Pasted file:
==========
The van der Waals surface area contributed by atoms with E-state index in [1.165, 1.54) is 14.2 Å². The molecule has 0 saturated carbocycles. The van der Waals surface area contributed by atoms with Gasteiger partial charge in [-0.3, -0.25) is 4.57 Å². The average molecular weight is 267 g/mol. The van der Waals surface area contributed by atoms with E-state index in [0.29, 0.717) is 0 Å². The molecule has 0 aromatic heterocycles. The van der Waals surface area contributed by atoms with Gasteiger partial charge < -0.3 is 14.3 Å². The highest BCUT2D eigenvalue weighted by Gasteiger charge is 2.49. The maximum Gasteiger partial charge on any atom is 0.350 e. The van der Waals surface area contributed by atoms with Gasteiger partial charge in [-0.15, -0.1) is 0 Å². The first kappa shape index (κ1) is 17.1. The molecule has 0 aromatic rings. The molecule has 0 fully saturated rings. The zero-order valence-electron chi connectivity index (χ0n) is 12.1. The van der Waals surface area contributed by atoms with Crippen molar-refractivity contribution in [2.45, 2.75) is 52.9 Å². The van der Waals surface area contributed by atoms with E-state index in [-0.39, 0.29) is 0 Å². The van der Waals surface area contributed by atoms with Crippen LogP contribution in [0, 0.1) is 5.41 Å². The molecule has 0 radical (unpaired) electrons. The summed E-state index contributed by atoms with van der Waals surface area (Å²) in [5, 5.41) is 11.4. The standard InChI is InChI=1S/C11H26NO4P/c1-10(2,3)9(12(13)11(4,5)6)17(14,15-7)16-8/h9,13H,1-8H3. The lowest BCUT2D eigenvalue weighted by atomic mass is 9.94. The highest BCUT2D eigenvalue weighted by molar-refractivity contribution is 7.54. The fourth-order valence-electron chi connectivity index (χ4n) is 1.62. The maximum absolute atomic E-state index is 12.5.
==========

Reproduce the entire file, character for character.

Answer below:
The van der Waals surface area contributed by atoms with E-state index in [1.165, 1.54) is 14.2 Å². The molecule has 0 saturated carbocycles. The van der Waals surface area contributed by atoms with Gasteiger partial charge in [-0.3, -0.25) is 4.57 Å². The average molecular weight is 267 g/mol. The van der Waals surface area contributed by atoms with E-state index in [0.29, 0.717) is 0 Å². The molecule has 0 aromatic heterocycles. The van der Waals surface area contributed by atoms with Gasteiger partial charge < -0.3 is 14.3 Å². The highest BCUT2D eigenvalue weighted by Gasteiger charge is 2.49. The maximum Gasteiger partial charge on any atom is 0.350 e. The van der Waals surface area contributed by atoms with Gasteiger partial charge in [-0.15, -0.1) is 0 Å². The first kappa shape index (κ1) is 17.1. The molecule has 0 aromatic rings. The molecule has 0 fully saturated rings. The zero-order valence-electron chi connectivity index (χ0n) is 12.1. The van der Waals surface area contributed by atoms with Crippen molar-refractivity contribution in [2.45, 2.75) is 52.9 Å². The van der Waals surface area contributed by atoms with E-state index in [-0.39, 0.29) is 0 Å². The van der Waals surface area contributed by atoms with Crippen LogP contribution in [0, 0.1) is 5.41 Å². The molecule has 0 radical (unpaired) electrons. The summed E-state index contributed by atoms with van der Waals surface area (Å²) in [5, 5.41) is 11.4. The standard InChI is InChI=1S/C11H26NO4P/c1-10(2,3)9(12(13)11(4,5)6)17(14,15-7)16-8/h9,13H,1-8H3. The lowest BCUT2D eigenvalue weighted by atomic mass is 9.94. The highest BCUT2D eigenvalue weighted by molar-refractivity contribution is 7.54. The fourth-order valence-electron chi connectivity index (χ4n) is 1.62. The maximum absolute atomic E-state index is 12.5.